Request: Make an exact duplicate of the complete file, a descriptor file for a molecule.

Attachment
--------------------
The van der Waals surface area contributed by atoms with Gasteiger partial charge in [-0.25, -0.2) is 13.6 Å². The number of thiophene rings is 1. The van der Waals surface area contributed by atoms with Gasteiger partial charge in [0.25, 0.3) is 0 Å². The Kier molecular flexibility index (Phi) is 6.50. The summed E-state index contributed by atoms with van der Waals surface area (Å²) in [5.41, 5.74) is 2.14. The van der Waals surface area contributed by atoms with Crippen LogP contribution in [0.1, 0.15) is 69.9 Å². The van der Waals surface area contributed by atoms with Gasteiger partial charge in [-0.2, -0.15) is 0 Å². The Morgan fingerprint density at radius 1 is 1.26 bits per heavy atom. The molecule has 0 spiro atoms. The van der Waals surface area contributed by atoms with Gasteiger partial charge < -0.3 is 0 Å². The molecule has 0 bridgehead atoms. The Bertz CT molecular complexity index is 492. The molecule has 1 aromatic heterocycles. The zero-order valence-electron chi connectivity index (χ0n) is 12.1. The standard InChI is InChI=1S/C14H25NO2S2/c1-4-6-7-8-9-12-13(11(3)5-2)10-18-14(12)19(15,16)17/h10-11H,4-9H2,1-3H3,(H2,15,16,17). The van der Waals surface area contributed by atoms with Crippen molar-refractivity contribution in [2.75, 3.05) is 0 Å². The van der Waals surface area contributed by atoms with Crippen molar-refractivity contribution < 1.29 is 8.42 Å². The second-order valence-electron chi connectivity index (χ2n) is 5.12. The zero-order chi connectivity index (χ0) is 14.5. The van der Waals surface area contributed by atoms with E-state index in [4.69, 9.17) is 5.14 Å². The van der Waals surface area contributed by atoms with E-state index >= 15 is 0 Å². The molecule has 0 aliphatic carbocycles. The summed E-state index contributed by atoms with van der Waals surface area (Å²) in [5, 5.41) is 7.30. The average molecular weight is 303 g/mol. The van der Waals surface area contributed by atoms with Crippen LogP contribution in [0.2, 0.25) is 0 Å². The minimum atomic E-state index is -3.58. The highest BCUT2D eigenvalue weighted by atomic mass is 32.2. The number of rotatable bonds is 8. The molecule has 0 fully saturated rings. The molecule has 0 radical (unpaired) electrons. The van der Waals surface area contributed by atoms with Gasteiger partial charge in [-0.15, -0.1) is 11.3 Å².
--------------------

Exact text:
The van der Waals surface area contributed by atoms with Gasteiger partial charge in [-0.25, -0.2) is 13.6 Å². The number of thiophene rings is 1. The van der Waals surface area contributed by atoms with Gasteiger partial charge in [0.25, 0.3) is 0 Å². The Kier molecular flexibility index (Phi) is 6.50. The summed E-state index contributed by atoms with van der Waals surface area (Å²) in [5.41, 5.74) is 2.14. The van der Waals surface area contributed by atoms with Crippen LogP contribution in [0.1, 0.15) is 69.9 Å². The van der Waals surface area contributed by atoms with Gasteiger partial charge in [-0.2, -0.15) is 0 Å². The Morgan fingerprint density at radius 1 is 1.26 bits per heavy atom. The molecule has 0 spiro atoms. The van der Waals surface area contributed by atoms with Gasteiger partial charge < -0.3 is 0 Å². The molecule has 0 bridgehead atoms. The Bertz CT molecular complexity index is 492. The molecule has 1 aromatic heterocycles. The zero-order valence-electron chi connectivity index (χ0n) is 12.1. The standard InChI is InChI=1S/C14H25NO2S2/c1-4-6-7-8-9-12-13(11(3)5-2)10-18-14(12)19(15,16)17/h10-11H,4-9H2,1-3H3,(H2,15,16,17). The van der Waals surface area contributed by atoms with Crippen molar-refractivity contribution in [2.75, 3.05) is 0 Å². The van der Waals surface area contributed by atoms with Crippen molar-refractivity contribution < 1.29 is 8.42 Å². The second-order valence-electron chi connectivity index (χ2n) is 5.12. The zero-order chi connectivity index (χ0) is 14.5. The van der Waals surface area contributed by atoms with E-state index in [4.69, 9.17) is 5.14 Å². The van der Waals surface area contributed by atoms with E-state index >= 15 is 0 Å². The molecule has 0 aliphatic carbocycles. The summed E-state index contributed by atoms with van der Waals surface area (Å²) in [5, 5.41) is 7.30. The average molecular weight is 303 g/mol. The van der Waals surface area contributed by atoms with Crippen LogP contribution in [0.2, 0.25) is 0 Å². The minimum atomic E-state index is -3.58. The highest BCUT2D eigenvalue weighted by atomic mass is 32.2. The number of rotatable bonds is 8. The molecule has 0 fully saturated rings. The molecule has 0 radical (unpaired) electrons. The van der Waals surface area contributed by atoms with Gasteiger partial charge in [-0.15, -0.1) is 11.3 Å².